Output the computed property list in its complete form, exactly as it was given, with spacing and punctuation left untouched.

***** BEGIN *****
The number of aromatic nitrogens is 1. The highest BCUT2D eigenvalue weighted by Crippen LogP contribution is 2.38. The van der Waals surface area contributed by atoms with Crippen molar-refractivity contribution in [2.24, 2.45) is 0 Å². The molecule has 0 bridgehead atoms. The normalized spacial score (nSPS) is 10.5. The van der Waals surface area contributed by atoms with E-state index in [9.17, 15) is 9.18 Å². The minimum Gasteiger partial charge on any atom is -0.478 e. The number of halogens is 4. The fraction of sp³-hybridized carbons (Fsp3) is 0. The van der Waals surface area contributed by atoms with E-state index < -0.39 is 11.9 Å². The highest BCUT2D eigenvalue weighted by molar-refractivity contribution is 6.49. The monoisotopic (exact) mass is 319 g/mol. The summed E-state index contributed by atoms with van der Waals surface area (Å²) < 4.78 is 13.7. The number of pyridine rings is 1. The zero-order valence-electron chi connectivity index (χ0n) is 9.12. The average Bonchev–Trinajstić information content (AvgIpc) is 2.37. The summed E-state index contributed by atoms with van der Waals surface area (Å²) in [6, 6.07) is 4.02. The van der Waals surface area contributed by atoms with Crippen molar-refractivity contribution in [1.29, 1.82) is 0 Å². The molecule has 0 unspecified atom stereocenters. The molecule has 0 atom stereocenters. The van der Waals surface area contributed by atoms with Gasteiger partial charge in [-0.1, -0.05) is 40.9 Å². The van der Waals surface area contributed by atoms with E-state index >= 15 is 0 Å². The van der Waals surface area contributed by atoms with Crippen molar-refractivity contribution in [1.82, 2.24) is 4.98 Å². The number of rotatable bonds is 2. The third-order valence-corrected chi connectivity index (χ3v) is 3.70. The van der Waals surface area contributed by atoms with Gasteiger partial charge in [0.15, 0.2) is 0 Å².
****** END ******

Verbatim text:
The number of aromatic nitrogens is 1. The highest BCUT2D eigenvalue weighted by Crippen LogP contribution is 2.38. The van der Waals surface area contributed by atoms with Crippen molar-refractivity contribution in [2.24, 2.45) is 0 Å². The molecule has 0 bridgehead atoms. The normalized spacial score (nSPS) is 10.5. The van der Waals surface area contributed by atoms with E-state index in [9.17, 15) is 9.18 Å². The minimum Gasteiger partial charge on any atom is -0.478 e. The number of halogens is 4. The fraction of sp³-hybridized carbons (Fsp3) is 0. The van der Waals surface area contributed by atoms with E-state index < -0.39 is 11.9 Å². The highest BCUT2D eigenvalue weighted by molar-refractivity contribution is 6.49. The monoisotopic (exact) mass is 319 g/mol. The summed E-state index contributed by atoms with van der Waals surface area (Å²) < 4.78 is 13.7. The number of pyridine rings is 1. The zero-order valence-electron chi connectivity index (χ0n) is 9.12. The average Bonchev–Trinajstić information content (AvgIpc) is 2.37. The summed E-state index contributed by atoms with van der Waals surface area (Å²) in [6, 6.07) is 4.02. The van der Waals surface area contributed by atoms with Crippen molar-refractivity contribution in [1.29, 1.82) is 0 Å². The molecule has 0 unspecified atom stereocenters. The molecule has 0 atom stereocenters. The van der Waals surface area contributed by atoms with Gasteiger partial charge in [-0.1, -0.05) is 40.9 Å². The van der Waals surface area contributed by atoms with E-state index >= 15 is 0 Å². The van der Waals surface area contributed by atoms with Crippen molar-refractivity contribution in [1.82, 2.24) is 4.98 Å². The number of rotatable bonds is 2. The third-order valence-corrected chi connectivity index (χ3v) is 3.70. The van der Waals surface area contributed by atoms with Gasteiger partial charge in [0.15, 0.2) is 0 Å².